It is difficult to be exact about what I call my neighborhood. Historically, it was one of those villages annexed to Paris in the nineteenth century. Its heart would be a bit further uphill. Geographically, it extends itself across a different city district. Common sense would say that it spreads around the metro station close to my home. In fact, it follows the places where I run my errands, or where I wander after taking care some daily problem, or where we go for a drink on the evenings. Some places downstairs do not belong to it, whereas others, many metro stations away, are close to its heart.

In practice most of this area is organized like a small village. It has one main street and two smaller streets crossing it: one of them streets ends at the cemetery, the other goes uphill and continues further to the outskirts of town. Both of these smaller streets are much older than the main one, which is actually a big boulevard. It is proudly bordered by end of nineteenth century buildings of six or seven stores, busy with traffic, shops and cafés.

Because it connects big squares full of symbolic significance and it is named after a respected free-thinker, people love to use it for demonstrations. Traffic is actually blocked every other Saturday afternoon. Huge parades of political parties and well-meaniing organizations, some quite exotic, fill it with slogans and flags for one cause or another, making an afternoon nap impossible. Sometimes, because there are so few Saturdays, the city hall allows two or three small demonstrations in a row. If one is lucky, it is possible in this case to spot a jovial parade, coming at the very end of demonstrations, requesting the end of demonstrations or asking the government for good weather.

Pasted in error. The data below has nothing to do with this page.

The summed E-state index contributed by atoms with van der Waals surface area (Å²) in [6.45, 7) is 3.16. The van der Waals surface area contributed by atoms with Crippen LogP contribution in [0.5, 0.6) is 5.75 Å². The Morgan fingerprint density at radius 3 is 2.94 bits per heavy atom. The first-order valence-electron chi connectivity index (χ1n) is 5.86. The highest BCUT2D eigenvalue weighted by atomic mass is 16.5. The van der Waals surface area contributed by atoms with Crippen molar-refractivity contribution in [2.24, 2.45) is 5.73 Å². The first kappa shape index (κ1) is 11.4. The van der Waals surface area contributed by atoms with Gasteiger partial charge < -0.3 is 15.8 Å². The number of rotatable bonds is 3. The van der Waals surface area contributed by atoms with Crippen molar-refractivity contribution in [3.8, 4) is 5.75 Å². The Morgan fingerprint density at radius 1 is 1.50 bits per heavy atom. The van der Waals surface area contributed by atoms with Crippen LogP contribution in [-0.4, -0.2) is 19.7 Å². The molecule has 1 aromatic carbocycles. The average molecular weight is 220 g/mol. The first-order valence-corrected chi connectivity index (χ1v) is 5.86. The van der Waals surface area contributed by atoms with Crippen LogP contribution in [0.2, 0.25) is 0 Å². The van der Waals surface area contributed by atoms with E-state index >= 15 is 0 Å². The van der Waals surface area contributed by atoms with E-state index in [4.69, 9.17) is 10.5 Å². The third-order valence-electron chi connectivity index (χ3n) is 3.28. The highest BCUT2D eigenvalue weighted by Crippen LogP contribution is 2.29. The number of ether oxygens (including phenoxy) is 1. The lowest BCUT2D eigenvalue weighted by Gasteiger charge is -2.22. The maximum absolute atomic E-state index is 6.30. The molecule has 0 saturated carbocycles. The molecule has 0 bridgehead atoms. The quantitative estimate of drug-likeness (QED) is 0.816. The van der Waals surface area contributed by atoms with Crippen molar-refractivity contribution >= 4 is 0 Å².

Whenever the boulevard has a weekend free in its civic schedule, it is not unusual that the city hall allows a flee market to install itself on the sidewalks for a weekend or two. We know then that we either escape on Friday evenings or get stuck in the lively mess of old furniture, collectible postcards and provincial food until Monday morning.

I was told by a taxi driver that this boulevard is the one with the most traffic lights in town. I don't know if this is correct, but it should not be far off. Even on a bicycle, one stops every three or four minutes at one of them. If one adds up the traffic lights, the traffic jams, the flee markets, the demonstrations, it should not come as a surprised that once you moved in, it is quite difficult to get out of the area.

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